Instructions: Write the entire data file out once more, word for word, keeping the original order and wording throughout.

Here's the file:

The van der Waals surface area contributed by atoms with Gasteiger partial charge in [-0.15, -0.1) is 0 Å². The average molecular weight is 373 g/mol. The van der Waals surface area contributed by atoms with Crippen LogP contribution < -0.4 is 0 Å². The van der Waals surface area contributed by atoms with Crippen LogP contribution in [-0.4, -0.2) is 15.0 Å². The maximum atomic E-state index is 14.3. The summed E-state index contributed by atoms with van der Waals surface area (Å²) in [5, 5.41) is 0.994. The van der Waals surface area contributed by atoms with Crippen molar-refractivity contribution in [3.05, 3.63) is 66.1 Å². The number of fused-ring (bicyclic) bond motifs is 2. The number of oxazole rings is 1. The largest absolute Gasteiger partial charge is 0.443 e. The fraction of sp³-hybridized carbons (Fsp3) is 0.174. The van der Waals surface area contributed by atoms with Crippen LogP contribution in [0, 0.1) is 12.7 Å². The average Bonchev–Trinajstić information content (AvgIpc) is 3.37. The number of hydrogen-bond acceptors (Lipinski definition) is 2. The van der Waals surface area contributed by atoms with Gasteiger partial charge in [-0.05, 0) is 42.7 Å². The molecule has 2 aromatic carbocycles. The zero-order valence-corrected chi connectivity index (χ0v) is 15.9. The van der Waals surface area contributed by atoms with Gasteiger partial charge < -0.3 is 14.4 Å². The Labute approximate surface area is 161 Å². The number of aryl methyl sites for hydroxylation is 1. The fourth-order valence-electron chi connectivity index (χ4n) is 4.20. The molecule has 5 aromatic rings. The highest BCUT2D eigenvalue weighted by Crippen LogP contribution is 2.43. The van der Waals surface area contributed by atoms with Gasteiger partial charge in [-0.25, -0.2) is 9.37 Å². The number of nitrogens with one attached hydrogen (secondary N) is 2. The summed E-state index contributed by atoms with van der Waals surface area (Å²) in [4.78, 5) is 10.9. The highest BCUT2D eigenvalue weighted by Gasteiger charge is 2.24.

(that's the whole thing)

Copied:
The van der Waals surface area contributed by atoms with Gasteiger partial charge in [-0.15, -0.1) is 0 Å². The average molecular weight is 373 g/mol. The van der Waals surface area contributed by atoms with Crippen LogP contribution < -0.4 is 0 Å². The van der Waals surface area contributed by atoms with Crippen LogP contribution in [-0.4, -0.2) is 15.0 Å². The maximum atomic E-state index is 14.3. The summed E-state index contributed by atoms with van der Waals surface area (Å²) in [5, 5.41) is 0.994. The van der Waals surface area contributed by atoms with Crippen molar-refractivity contribution in [3.05, 3.63) is 66.1 Å². The number of fused-ring (bicyclic) bond motifs is 2. The number of oxazole rings is 1. The largest absolute Gasteiger partial charge is 0.443 e. The fraction of sp³-hybridized carbons (Fsp3) is 0.174. The van der Waals surface area contributed by atoms with Crippen LogP contribution in [0, 0.1) is 12.7 Å². The average Bonchev–Trinajstić information content (AvgIpc) is 3.37. The number of hydrogen-bond acceptors (Lipinski definition) is 2. The van der Waals surface area contributed by atoms with Gasteiger partial charge in [-0.05, 0) is 42.7 Å². The molecule has 2 aromatic carbocycles. The zero-order valence-corrected chi connectivity index (χ0v) is 15.9. The van der Waals surface area contributed by atoms with Gasteiger partial charge < -0.3 is 14.4 Å². The Labute approximate surface area is 161 Å². The number of aryl methyl sites for hydroxylation is 1. The fourth-order valence-electron chi connectivity index (χ4n) is 4.20. The molecule has 5 aromatic rings. The highest BCUT2D eigenvalue weighted by Crippen LogP contribution is 2.43. The van der Waals surface area contributed by atoms with Gasteiger partial charge in [-0.25, -0.2) is 9.37 Å². The number of nitrogens with one attached hydrogen (secondary N) is 2. The summed E-state index contributed by atoms with van der Waals surface area (Å²) in [4.78, 5) is 10.9. The highest BCUT2D eigenvalue weighted by Gasteiger charge is 2.24.